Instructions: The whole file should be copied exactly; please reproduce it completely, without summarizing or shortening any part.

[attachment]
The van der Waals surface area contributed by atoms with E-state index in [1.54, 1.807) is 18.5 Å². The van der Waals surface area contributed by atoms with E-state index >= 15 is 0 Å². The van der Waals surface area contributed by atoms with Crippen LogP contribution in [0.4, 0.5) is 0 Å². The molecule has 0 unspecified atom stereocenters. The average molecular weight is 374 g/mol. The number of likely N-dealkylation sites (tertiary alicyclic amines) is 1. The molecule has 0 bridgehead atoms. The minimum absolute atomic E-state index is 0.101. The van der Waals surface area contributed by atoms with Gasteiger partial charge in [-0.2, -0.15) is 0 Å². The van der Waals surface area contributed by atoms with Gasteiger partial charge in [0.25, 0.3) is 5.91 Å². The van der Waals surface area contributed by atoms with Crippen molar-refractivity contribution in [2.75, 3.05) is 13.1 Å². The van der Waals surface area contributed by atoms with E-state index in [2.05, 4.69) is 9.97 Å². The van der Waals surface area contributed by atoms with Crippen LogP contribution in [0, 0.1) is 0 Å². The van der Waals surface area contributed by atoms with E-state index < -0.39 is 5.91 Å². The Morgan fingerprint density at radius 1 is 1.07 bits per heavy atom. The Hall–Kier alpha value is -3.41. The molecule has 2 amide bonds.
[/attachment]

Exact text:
The van der Waals surface area contributed by atoms with E-state index in [1.54, 1.807) is 18.5 Å². The van der Waals surface area contributed by atoms with E-state index >= 15 is 0 Å². The van der Waals surface area contributed by atoms with Crippen LogP contribution in [0.4, 0.5) is 0 Å². The molecule has 0 unspecified atom stereocenters. The average molecular weight is 374 g/mol. The number of likely N-dealkylation sites (tertiary alicyclic amines) is 1. The molecule has 0 bridgehead atoms. The minimum absolute atomic E-state index is 0.101. The van der Waals surface area contributed by atoms with Gasteiger partial charge in [-0.2, -0.15) is 0 Å². The van der Waals surface area contributed by atoms with Gasteiger partial charge in [0.25, 0.3) is 5.91 Å². The van der Waals surface area contributed by atoms with Crippen molar-refractivity contribution in [2.75, 3.05) is 13.1 Å². The van der Waals surface area contributed by atoms with E-state index in [2.05, 4.69) is 9.97 Å². The van der Waals surface area contributed by atoms with Crippen LogP contribution in [0, 0.1) is 0 Å². The van der Waals surface area contributed by atoms with E-state index < -0.39 is 5.91 Å². The Morgan fingerprint density at radius 1 is 1.07 bits per heavy atom. The Hall–Kier alpha value is -3.41. The molecule has 2 amide bonds.